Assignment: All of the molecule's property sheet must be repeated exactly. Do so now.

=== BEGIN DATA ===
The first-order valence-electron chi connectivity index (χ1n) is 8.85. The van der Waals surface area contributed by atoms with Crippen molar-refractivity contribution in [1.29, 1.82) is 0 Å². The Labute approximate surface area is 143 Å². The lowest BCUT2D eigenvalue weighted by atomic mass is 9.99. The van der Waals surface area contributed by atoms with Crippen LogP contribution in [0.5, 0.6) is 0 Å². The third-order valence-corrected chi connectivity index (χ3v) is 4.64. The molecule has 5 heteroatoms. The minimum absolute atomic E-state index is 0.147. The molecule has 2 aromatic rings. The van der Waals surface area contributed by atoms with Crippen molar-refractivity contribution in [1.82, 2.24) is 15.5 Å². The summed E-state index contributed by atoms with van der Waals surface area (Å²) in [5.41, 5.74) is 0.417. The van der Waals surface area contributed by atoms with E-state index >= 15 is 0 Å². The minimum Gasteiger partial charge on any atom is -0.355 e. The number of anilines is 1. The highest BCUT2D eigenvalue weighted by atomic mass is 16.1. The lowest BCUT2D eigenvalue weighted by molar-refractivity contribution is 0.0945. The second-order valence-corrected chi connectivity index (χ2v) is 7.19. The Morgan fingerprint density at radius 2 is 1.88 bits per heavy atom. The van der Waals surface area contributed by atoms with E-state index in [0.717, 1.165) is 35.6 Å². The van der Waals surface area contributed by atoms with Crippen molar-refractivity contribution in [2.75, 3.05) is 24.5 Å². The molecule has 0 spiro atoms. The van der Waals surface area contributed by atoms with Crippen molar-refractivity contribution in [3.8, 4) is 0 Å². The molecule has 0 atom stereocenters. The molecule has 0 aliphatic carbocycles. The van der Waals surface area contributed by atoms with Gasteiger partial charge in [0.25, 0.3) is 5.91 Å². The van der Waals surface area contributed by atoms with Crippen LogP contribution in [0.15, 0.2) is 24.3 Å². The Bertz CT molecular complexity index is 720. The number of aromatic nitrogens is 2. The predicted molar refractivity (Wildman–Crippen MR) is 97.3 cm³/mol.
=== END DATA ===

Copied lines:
The first-order valence-electron chi connectivity index (χ1n) is 8.85. The van der Waals surface area contributed by atoms with Crippen molar-refractivity contribution in [1.29, 1.82) is 0 Å². The Labute approximate surface area is 143 Å². The lowest BCUT2D eigenvalue weighted by atomic mass is 9.99. The van der Waals surface area contributed by atoms with Crippen LogP contribution in [0.5, 0.6) is 0 Å². The third-order valence-corrected chi connectivity index (χ3v) is 4.64. The molecule has 5 heteroatoms. The minimum absolute atomic E-state index is 0.147. The molecule has 2 aromatic rings. The van der Waals surface area contributed by atoms with Crippen molar-refractivity contribution in [1.82, 2.24) is 15.5 Å². The summed E-state index contributed by atoms with van der Waals surface area (Å²) in [5.41, 5.74) is 0.417. The van der Waals surface area contributed by atoms with E-state index >= 15 is 0 Å². The minimum Gasteiger partial charge on any atom is -0.355 e. The number of anilines is 1. The highest BCUT2D eigenvalue weighted by atomic mass is 16.1. The lowest BCUT2D eigenvalue weighted by molar-refractivity contribution is 0.0945. The second-order valence-corrected chi connectivity index (χ2v) is 7.19. The Morgan fingerprint density at radius 2 is 1.88 bits per heavy atom. The van der Waals surface area contributed by atoms with E-state index in [0.717, 1.165) is 35.6 Å². The van der Waals surface area contributed by atoms with Crippen molar-refractivity contribution in [2.75, 3.05) is 24.5 Å². The molecule has 0 spiro atoms. The van der Waals surface area contributed by atoms with Crippen molar-refractivity contribution in [3.8, 4) is 0 Å². The molecule has 0 atom stereocenters. The molecule has 0 aliphatic carbocycles. The van der Waals surface area contributed by atoms with Gasteiger partial charge in [0.25, 0.3) is 5.91 Å². The van der Waals surface area contributed by atoms with Crippen LogP contribution in [0.15, 0.2) is 24.3 Å². The Bertz CT molecular complexity index is 720. The number of aromatic nitrogens is 2. The predicted molar refractivity (Wildman–Crippen MR) is 97.3 cm³/mol.